This is the 10-page list of executions, disappearances, and other human rights abuses under Jammeh’s rule compiled by Gambian human rights activists, which they say is only a partial list.
List Of Yahya Jammeh’s Human Rights Violation Prisoners executed in Mile 2 Prisons August 23, 2012:
1. Lamin B. Darboe
2. Alieu Bah
3. Lamin Jarju
4. Dawda Bojang 5. Malang Sonko
7. Lamin F Jammeh
8. Gibril Bah (Senegalese)
9. Tabara Samba, raped multiple times before her execution (Senegalese, female)
Gambians recently murdered on orders of Yahya Jammeh:
Abdoulie Colley, Abuko Village
Musa Badjie, collapsed and died in Mile 2 Prison, August 25, 2012 Wuyeh Colley, Kanunorr village, murdered August 22, 2012
Enor Colley, Kanunorr village, murdered August 22, 2012
Regime’s witching-hunting Kangaroo Trials:
GAMCOTRAP’s Dr. Isatou Touray and Co. trials
GNOC’s Beatrice Allen and Co. trials
Suruwa Wawa B. Jaiteh and Dr. Loum’s trials
Dr. Amadou Jallow and Co. trials
Dr. Alasan Bah and Co’s trials
Detained and kidnapped without trial & trace 2013-2014:
Alhaji Mamut Ceesay (Gambia born US citizen)
Lieutenant Colonel Solo Bojang (former Commander of the State Guards in Kanilai)
Mr Thomas Jarju (Commissioner of the Gambia Prison)
Ebou Jobe (Gambia born US citizen)
Mr Momodou Sowe (ex- Protocol Officer at the state house in Banjul)
Momodou Sabally (former Secretary General and Presidential Affairs Minister)
Recent arrest, detention and charged with treason:
Amadou Scattred Janneh, former minister of Information.
Ndey Tapha Sosseh, former president of the Gambia Press Union Mathew K. Jallow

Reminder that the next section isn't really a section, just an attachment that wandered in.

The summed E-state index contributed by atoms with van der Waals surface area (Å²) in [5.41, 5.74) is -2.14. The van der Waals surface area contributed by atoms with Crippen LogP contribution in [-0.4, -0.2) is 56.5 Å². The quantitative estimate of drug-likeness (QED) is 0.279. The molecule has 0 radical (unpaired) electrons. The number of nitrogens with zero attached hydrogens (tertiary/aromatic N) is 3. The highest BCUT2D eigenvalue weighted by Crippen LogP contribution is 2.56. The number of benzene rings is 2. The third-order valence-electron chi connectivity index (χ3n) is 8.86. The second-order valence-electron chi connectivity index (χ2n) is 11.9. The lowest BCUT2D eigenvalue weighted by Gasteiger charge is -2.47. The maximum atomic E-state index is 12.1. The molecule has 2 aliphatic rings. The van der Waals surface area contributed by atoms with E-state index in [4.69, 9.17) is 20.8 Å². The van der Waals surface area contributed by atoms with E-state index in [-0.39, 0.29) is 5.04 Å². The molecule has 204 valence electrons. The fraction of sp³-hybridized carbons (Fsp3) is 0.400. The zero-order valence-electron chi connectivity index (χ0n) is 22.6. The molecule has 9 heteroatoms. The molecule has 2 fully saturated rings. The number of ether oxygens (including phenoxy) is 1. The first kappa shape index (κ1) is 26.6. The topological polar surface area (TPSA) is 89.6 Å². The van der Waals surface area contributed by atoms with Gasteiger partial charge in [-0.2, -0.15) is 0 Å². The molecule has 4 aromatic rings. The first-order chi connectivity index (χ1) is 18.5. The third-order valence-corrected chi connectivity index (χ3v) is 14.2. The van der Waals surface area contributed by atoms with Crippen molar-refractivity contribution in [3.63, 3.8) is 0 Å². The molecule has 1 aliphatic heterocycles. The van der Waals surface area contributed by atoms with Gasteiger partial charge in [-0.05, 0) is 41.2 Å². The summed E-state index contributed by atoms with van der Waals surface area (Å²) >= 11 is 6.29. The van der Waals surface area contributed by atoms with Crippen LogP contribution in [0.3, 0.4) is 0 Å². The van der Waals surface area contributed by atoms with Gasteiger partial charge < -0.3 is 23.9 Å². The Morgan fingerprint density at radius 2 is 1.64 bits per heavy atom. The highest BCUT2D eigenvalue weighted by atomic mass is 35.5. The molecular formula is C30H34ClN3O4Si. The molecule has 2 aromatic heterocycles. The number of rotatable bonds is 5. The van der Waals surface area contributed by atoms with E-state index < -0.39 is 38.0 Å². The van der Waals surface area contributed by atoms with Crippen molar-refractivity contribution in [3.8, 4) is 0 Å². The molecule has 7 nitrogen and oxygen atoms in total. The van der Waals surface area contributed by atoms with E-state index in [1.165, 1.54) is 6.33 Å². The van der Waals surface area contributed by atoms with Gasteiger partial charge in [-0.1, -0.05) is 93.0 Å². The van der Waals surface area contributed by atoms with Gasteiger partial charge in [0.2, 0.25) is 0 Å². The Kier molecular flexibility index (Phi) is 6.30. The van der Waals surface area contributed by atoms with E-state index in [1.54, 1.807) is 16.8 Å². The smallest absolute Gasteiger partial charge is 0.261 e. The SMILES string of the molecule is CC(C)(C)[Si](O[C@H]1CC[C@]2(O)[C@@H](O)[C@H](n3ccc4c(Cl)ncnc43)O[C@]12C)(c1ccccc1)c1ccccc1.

Michael C. Uche Thomas (died in prison)
Torture and Yahya Jammeh’s convoy related deaths:
Demba Sibey of Numuyel village
A third grader from Saaba Primary School
A young girl killed Yahya Jammeh’s motorcade/Gunjur prayer fest
Paul Bass NIA operative killed by Jammeh’s convoy
Arab businessman dead in collided with Jammeh’s convoy
A soldier from Sintet village killed escorting Jammeh’s convoy
A little girl killed by convoy during Mauritanian President’s visit
A child killed by stampede for Jammeh’s biscuits at Sere Kunda market
In total since 1994 nearly twenty people; children and adults have died as a direct result of Yahya Jammeh’s speeding convoys and throwing biscuits into throngs of hungry crowds.
Executed and Murdered Civilians, journalists, and Military:
Ousman Koro Ceesay Deyda Hydara
Sidia Sanyang Ebrima Chief Manneh Omar Barrow
Staff Sergeant Manlafi Corr Sergeant Major Alpha Bah Lieut. Ebou Lowe
Lieut. Alieu Ceesay
Sgt. Fafa Nyang
Lieut. Basiru Barrow
Cpt. Sadibou Hydara
Lieut. Almamo Manneh
Lieut. Abdoulie Dot Faal
Lieut. Bakary Manneh
Lieut. Buba Jammeh